Texas Sen. Ted Cruz said during Thursday night's Republican debate that Social Security is "careening toward insolvency," calling for a complete overhaul in the system if he's elected.
"It's irresponsible, and any politician that doesn't step forward and address it is not being a real leader," he said. "We need to seek political courage to take this on and save and strengthen Social Security."
Republican candidates frequently make reference to the dire circumstances Social Security is in -- but the timeline is actually less urgent than Cruz suggested.
A report from the Social Security Trustees in 2015 estimated that the program will be able to pay out 100 percent of promised benefits to seniors until the year 2034--which is 18 years away.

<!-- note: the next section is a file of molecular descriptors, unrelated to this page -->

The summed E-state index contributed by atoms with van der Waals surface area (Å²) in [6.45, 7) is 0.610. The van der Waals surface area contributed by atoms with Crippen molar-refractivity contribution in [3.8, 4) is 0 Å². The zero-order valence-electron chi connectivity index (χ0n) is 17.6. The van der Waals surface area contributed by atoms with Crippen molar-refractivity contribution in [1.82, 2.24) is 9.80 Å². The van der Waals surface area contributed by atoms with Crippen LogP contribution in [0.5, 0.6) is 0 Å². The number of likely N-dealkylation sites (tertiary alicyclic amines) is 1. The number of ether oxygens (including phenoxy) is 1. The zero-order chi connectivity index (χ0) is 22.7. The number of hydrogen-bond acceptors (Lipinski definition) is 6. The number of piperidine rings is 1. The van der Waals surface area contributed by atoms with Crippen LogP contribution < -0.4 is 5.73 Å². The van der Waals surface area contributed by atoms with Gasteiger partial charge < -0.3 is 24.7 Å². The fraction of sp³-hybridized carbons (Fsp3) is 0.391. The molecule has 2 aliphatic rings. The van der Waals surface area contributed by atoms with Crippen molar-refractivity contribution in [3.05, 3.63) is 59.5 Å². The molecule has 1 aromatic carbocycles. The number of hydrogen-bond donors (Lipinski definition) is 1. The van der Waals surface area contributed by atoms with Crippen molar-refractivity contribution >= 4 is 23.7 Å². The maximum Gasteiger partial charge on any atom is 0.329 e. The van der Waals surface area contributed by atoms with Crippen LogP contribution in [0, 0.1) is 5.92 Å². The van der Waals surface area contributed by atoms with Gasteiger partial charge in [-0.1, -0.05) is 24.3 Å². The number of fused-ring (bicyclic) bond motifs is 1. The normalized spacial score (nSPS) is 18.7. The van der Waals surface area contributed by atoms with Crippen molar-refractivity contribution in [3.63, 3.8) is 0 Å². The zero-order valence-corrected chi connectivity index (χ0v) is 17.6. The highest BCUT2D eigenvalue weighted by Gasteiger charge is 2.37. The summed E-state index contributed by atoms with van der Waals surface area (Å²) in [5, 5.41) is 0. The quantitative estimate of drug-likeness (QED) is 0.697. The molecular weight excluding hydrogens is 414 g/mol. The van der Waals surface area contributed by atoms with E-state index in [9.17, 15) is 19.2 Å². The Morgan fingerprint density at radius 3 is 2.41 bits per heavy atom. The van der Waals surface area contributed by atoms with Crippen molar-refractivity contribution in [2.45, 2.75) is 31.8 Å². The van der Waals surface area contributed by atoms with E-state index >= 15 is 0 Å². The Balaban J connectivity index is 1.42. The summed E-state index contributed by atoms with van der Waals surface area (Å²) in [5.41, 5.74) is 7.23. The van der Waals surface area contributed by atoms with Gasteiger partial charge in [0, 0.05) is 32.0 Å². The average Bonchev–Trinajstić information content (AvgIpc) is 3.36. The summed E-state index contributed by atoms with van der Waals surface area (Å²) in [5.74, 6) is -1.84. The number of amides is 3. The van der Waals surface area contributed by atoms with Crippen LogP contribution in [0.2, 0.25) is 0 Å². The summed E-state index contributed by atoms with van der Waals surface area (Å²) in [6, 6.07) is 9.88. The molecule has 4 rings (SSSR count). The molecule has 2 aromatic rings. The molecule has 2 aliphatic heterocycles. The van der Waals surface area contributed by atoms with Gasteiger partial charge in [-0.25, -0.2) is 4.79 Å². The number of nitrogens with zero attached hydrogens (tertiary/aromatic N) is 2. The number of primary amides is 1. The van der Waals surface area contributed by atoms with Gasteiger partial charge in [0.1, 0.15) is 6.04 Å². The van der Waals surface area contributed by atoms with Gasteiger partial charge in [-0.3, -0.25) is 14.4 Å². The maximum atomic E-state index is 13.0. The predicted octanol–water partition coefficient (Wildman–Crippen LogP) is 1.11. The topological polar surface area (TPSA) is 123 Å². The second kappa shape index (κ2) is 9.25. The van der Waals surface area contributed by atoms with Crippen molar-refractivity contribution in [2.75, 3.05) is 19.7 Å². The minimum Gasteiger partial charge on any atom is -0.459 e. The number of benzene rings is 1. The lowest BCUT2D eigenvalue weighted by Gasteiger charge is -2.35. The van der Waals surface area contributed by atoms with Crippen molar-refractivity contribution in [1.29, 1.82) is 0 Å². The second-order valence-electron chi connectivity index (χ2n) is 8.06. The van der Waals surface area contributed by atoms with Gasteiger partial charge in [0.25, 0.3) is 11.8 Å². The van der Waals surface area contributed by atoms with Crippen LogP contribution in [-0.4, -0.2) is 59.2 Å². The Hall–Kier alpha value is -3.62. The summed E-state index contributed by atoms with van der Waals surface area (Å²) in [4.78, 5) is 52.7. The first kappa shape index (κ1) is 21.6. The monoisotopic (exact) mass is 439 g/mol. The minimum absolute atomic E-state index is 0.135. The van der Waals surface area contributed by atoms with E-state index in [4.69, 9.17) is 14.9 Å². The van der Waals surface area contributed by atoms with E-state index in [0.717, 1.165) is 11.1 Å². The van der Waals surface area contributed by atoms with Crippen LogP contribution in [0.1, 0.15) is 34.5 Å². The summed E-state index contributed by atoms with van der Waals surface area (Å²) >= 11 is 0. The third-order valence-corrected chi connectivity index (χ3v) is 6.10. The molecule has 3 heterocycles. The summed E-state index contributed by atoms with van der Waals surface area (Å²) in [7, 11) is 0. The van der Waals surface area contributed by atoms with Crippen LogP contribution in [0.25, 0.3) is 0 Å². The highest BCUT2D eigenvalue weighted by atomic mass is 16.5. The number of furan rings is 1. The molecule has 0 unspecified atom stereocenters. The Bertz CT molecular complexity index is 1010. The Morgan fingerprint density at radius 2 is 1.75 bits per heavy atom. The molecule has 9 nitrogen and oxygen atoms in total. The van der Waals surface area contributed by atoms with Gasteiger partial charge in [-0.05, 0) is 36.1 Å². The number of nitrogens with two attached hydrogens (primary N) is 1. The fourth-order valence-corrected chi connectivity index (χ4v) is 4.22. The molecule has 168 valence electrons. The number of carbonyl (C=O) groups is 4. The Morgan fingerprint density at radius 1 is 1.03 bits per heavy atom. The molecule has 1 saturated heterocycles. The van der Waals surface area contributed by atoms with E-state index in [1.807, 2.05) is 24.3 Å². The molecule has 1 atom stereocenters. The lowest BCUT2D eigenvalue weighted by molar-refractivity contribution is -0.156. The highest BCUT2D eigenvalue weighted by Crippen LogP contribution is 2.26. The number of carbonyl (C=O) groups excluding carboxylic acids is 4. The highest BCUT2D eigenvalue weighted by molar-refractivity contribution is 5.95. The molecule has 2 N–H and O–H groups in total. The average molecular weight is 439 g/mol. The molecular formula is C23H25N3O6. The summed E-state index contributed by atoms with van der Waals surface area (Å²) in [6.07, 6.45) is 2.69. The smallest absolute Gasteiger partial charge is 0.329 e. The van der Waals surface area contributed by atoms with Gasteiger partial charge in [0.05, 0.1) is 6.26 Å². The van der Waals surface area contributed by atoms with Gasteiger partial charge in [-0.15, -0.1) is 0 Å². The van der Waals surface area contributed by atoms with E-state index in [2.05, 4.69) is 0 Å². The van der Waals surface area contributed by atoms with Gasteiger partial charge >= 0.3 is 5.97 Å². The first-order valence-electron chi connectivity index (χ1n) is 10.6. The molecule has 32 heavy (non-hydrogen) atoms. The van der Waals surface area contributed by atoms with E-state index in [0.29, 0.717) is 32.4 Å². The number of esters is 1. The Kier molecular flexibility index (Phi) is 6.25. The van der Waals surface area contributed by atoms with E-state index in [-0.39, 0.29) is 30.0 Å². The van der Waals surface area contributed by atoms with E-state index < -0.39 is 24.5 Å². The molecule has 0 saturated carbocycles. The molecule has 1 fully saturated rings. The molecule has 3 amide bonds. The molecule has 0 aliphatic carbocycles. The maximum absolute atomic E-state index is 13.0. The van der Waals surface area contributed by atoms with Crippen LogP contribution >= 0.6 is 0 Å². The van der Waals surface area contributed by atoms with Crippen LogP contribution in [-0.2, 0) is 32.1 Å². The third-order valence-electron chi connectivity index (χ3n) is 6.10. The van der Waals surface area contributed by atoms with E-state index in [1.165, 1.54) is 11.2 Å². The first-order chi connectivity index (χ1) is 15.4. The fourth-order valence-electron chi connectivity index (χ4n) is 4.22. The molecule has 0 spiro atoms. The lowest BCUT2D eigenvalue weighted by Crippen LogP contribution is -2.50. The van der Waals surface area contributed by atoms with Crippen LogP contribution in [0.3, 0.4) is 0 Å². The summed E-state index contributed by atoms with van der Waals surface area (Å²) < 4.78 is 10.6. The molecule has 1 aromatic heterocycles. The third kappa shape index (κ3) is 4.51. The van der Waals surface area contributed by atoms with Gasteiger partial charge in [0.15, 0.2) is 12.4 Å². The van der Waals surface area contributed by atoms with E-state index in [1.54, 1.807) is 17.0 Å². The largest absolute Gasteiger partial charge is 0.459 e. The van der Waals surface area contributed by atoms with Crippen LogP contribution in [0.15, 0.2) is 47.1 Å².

"Interest income and redemption of trust fund assets from the General Fund of the Treasury, will provide the resources needed to offset Social Security's annual aggregate cash-flow deficits until 2034," the report reads, noting that date is one year later than the agency predicted in the previous year's annual report.
Even then, the report notes then that tax income will be "sufficient" to pay approximately three-quarters of planned benefits until 2089.
According to a fact-check from the Committee for a Responsible Federal Budget, the Congressional Budget Office estimates a slightly shorter time frame for insolvency, suggesting it is likely to occur by 2029, with a 95-percent chance it will occur between 2025 and 2040.